What is the Mercy Rule in High School Football? (Explained)

By Coach Martin | Football Rules & Penalties


The level of competition at the highest ranks of football is often fairly equal.

Even in NFL games that pit a heavy favorite against a big underdog, the games typically aren't extremely lopsided.

When you get to some lower levels, however, such as High School, the talent difference from one team to the next can be quite significant.

Because of this, there's a potential for huge blowout games that can be downright embarrassing and demoralizing for young kids just learning the game and playing for fun.

To help prevent against this, many high school football leagues have a Mercy Rule in place.

This rule will end a game early if the score ends up reaching too lopsided of a level.

Let's take a closer look at how the Mercy Rule in high school football works.

What is the Mercy Rule?

The "Mercy Rule" is a high school rule that ends a game early if the score gets too out of control.

There is no singular set of requirements that dictate whether a Mercy Rule will be called or not, though most will revolve around two factors:

(1) The margin of the lead by one team.

(2) The point of time in the game that margin has been achieved.

The first part is quite simple...

The Mercy Rule will go into effect when one team ends up leading by a certain number of points in a game.

For example, a league might set the Mercy Rule at 42 points, which is equivalent to six touchdowns plus the extra point.

The second part is what could vary the most from one high school league to the next.

In most cases, the rule will only go into effect after a certain amount of time has passed or how much time left on the game clock.

For instance, the margin of the lead must occur after the third quarter.

In order for the Mercy Rule to take effect, in this scenario, one team would have to achieve a 42-point lead at any time during the fourth quarter.

This gives the trailing team a fair chance to try to get back into the game by not ending it too early.


What Happens When the Mercy Rule is in Effect?

There are two ways that the Mercy Rule typically takes place in a high school football game.

1. The Game Ends

The first is to end the game the moment both requirements of the rule have been reached.

In the above example, if a team gets a 42-point lead in the fourth quarter, the game will simply end at that point.

That means if the team has a 42-point lead by the end of the third quarter, the game won't go on past that point.

If the team scores a touchdown to give them at least a 42-point lead, the game will end right after the touchdown.

2. Running Clock

The other option is for the game to keep going, but have the clock run without stopping.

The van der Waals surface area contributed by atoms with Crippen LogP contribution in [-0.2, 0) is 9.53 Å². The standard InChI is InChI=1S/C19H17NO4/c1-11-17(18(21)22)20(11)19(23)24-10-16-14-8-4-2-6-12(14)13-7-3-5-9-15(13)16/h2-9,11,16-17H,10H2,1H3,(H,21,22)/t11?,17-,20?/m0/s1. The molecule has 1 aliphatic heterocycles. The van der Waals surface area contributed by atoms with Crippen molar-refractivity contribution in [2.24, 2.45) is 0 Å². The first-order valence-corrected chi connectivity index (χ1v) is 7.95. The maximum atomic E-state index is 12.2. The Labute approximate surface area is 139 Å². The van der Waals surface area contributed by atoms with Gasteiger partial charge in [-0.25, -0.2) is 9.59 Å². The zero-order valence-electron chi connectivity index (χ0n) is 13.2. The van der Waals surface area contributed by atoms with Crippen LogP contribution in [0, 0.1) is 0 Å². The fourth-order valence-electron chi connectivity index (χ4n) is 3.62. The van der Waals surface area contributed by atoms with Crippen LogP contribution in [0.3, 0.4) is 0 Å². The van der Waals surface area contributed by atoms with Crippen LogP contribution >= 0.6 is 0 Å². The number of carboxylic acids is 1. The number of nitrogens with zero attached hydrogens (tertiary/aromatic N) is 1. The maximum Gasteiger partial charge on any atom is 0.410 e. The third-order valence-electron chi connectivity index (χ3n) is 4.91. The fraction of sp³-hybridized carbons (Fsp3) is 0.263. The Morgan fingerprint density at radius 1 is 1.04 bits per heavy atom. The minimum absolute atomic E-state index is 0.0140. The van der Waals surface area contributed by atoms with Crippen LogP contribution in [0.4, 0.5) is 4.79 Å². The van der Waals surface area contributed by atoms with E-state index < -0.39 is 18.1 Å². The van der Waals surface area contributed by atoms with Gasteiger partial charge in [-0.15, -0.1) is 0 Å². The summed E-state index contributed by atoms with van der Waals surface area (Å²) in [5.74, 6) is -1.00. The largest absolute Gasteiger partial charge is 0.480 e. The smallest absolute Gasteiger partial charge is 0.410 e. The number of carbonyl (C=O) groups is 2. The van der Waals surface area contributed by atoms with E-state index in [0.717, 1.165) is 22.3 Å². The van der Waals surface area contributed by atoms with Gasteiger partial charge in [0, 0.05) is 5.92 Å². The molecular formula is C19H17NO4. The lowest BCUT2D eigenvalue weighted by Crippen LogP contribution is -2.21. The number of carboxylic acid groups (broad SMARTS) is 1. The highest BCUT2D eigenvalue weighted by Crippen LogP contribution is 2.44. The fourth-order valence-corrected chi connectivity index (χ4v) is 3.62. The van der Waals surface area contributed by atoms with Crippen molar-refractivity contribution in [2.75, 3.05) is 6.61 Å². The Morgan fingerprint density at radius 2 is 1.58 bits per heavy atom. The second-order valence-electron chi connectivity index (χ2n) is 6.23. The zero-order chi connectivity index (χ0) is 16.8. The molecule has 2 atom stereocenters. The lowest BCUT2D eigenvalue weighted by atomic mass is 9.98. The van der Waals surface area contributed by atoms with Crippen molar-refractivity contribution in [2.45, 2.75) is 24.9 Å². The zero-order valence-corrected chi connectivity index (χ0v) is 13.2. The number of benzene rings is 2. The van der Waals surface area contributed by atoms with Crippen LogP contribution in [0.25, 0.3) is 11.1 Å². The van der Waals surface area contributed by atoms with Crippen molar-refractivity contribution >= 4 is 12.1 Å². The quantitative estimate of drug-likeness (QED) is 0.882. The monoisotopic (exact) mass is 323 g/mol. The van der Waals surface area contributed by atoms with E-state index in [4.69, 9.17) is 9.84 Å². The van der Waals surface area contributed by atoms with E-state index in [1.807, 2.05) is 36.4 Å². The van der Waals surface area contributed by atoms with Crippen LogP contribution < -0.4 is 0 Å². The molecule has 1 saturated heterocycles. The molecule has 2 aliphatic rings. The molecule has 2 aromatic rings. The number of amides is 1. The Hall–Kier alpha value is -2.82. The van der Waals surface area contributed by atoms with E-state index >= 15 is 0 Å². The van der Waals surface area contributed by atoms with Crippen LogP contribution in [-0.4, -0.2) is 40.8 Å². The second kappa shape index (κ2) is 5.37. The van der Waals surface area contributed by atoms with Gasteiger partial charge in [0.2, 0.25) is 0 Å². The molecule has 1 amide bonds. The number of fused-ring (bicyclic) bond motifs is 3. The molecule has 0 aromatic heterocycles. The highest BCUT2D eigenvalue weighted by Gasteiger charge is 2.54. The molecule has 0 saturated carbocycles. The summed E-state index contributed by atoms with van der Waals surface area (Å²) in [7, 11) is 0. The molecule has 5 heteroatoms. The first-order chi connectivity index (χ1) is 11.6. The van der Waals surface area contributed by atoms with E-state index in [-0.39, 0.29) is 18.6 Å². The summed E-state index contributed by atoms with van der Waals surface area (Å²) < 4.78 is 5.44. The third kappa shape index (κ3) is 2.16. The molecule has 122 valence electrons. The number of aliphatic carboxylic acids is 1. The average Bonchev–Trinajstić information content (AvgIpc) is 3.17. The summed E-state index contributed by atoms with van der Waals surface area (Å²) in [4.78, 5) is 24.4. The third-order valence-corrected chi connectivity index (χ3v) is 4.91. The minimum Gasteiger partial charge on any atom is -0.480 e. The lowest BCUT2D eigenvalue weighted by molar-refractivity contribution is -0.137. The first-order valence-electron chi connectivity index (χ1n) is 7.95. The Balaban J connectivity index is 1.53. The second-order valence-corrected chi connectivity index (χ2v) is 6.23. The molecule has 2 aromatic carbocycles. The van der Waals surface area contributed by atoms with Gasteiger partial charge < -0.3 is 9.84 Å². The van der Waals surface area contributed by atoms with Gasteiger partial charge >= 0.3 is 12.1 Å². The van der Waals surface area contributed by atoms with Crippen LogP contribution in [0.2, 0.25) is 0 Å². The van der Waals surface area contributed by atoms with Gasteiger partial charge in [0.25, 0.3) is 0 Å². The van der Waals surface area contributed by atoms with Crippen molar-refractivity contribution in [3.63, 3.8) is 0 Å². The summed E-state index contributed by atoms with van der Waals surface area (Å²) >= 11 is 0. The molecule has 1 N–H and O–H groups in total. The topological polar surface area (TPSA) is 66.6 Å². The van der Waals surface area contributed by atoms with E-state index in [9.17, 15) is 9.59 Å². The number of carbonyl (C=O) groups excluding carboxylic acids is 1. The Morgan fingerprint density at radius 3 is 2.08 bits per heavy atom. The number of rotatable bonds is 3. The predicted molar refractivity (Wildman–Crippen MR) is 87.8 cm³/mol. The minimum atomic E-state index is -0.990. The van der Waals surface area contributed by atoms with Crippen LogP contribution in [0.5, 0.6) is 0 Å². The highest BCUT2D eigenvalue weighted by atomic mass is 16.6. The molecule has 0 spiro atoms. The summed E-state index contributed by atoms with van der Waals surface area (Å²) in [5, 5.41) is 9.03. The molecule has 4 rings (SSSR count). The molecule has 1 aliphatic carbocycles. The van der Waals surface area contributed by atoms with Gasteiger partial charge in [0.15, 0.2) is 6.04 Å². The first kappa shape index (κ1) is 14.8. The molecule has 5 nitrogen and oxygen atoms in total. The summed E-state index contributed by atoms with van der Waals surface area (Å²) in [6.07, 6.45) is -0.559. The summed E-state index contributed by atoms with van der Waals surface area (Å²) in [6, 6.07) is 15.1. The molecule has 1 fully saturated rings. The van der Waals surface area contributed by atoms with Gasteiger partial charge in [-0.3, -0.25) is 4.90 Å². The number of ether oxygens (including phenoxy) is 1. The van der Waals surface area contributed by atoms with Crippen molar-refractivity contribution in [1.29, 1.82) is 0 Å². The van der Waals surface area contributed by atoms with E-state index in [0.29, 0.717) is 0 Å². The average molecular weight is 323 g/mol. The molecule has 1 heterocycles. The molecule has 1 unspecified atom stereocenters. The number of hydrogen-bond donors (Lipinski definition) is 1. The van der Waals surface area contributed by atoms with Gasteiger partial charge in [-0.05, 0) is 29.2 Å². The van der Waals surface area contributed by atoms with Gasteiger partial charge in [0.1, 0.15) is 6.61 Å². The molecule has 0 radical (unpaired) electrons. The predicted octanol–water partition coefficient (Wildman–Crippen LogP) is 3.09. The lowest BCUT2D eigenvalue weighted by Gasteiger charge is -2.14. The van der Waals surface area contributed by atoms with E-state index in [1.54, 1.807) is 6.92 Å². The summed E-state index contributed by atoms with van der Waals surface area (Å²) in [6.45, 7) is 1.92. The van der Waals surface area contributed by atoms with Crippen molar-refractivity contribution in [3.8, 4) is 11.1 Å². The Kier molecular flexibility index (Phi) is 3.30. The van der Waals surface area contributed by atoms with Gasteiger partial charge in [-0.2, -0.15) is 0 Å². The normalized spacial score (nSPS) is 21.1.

Normally, the game clock will stop on incomplete passes, change of possession, and when a player goes out of bounds...

In this case, though, the game clock would continue to run and NOT stop.

This would allow the game to finish all four quarters, even after the Mercy Rule has been implemented.

Does the Mercy Rule Apply to All HS Football Games?

No. Not all high school football games are subject to a Mercy Rule.

High school leagues each determine whether to put a Mercy Rule  in place, and what the specific parameters are for their version of it.

That said, many high school football leagues do have some version of the rule...

You'll just have to make sure that, as a coach, you understand whether your league has a Mercy Rule in place and what the requirements are for reaching it.


Why Have a Mercy Rule?

1. Keep young players safe

Once the outcome of a game is basically decided, the only reason to keep playing is for fun.

This is obviously a great reason to keep playing football, but it also exposes players to an increased risk of injury.

This risk might be even greater in blowout games, as the losing team may not play as hard because they realize they're unlikely to win.

That could lead to more injuries.

2. Avoid embarrassment

Another reason for this rule is to simply not embarrass the players on the field.

While some may consider an early stoppage to be embarrassing, it could be even more demoralizing to have one team just continue to score over and over again.

Remember that these are young kids playing a high school football game, and not professional athletes. Some of these kids could be as young as 14 years old.

The last thing anyone should want to do is cause them shame or embarrassment just because they are losing a football game.


Many high school football leagues have some version of the Mercy Rule in place that will either end a game early or keep winding the clock for the remainder of the game.

These rules are in place to protect player safety and also to not embarrass young kids who are playing football for fun.

Not all leagues have a Mercy Rule, though, and the parameters for implementing it are different from league to league.

So, always check to see what your league's Mercy Rule is, if it has one at all.

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